When you want a teammate to change, show you’re invested in their success rather than their failure.

When you notice a teammate doing something that detracts from the effectiveness of the team, you have a responsibility to say so.  How you provide the feedback, and what you do after you’ve delivered it, determines whether your teammate goes one of three ways:

  • Resists and never tries to change
  • Tries to change and eventually slides back into destructive behavior
  • Changes and sustains the positive behavior

Resist and never tries to change

If you deliver the feedback poorly, your teammate probably won’t even bother to change.  Make it:

  • Supportive rather than accusatory: Don’t think of it as “catching” your teammates engaging in bad behavior. Think of it as finding a specific example that you can use to help them.
  • Specific rather than vague: Make the feedback concrete. There’s nothing worse than hearing feedback such as “you’re so biased no one wants to listen to you.”  Instead, be clear about what you observed. “You had an important point in the meeting and when you provided three examples of why Molly’s plan wouldn’t work and no positive feedback, I think the team stopped listening. How could you present your case so the supporters of the plan are motivated to listen?”

Tries to change but slides backward

  • Offer to help. Just because you’ve given constructive, specific, and supportive feedback doesn’t mean your teammate will be able to sustain the new behavior over the long-term.  Don’t slash and dash; offer to help. “I know you’re interested in presenting a more balanced case, would you like to brainstorm about how you could structure your presentation for next week’s meeting?”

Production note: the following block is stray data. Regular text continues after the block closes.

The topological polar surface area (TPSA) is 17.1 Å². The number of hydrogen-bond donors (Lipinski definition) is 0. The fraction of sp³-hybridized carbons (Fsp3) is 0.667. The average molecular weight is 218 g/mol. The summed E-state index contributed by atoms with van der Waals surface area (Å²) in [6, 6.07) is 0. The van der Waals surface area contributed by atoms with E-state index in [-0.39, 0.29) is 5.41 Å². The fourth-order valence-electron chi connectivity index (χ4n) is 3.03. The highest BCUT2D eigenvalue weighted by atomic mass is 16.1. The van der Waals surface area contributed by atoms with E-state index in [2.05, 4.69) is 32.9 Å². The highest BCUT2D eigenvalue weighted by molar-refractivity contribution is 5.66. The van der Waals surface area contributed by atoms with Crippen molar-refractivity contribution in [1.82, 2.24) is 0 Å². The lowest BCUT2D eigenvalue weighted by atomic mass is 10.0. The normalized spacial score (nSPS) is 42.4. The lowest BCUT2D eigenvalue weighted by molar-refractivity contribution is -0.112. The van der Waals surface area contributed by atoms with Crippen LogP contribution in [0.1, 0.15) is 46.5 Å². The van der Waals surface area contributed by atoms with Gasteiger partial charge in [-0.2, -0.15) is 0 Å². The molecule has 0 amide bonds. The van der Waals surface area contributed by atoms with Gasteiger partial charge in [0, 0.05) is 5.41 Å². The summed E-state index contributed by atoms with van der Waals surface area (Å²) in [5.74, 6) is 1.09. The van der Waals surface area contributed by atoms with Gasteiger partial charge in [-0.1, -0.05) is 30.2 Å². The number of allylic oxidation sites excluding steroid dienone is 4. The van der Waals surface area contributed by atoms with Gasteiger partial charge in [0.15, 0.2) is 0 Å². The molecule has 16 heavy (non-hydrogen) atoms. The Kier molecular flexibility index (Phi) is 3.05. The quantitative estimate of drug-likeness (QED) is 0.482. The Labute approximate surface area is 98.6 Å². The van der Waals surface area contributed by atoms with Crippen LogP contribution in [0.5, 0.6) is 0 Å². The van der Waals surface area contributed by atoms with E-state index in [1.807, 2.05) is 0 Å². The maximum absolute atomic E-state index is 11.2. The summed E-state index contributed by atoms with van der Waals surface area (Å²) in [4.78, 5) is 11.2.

• Keep it up. You don’t break your New Year’s resolution on January 2nd and you don’t slip up on behavior change right away.  You need to be there for your teammate down the road; when they do make the first slip.  That’s when some feedback and support works wonders.  “I know how hard you’ve been working on presenting a balanced perspective and I feel like it’s made a real difference. Today, there was a moment when you interrupted Molly before she could finish her point and that felt like you were less balanced.  How could you handle objections differently?”

Don’t slash and dash: offer to help

If all you’re looking for is evidence to support your negative assumptions about your teammates, don’t bother with any of this. But if you’re genuinely interested in changing your team for the better, you can provide feedback and support that will greatly increase the likelihood that positive change sticks.

Further Reading

What to Say to a Teammate who is Resistant to Change

Checklist for Effective One-Way Communication

3 Big Mistakes you Make when Trying to Influence

6 Responses to How to change a teammate’s bad behavior

  1. Margo

    It’s so much easier to do nothing or leave it to someone else to deal with – and then complain and/or use the poor behaviour as an excuse for poor performance. I really appreciate your point of view that all the team members have accountability to make the team better.

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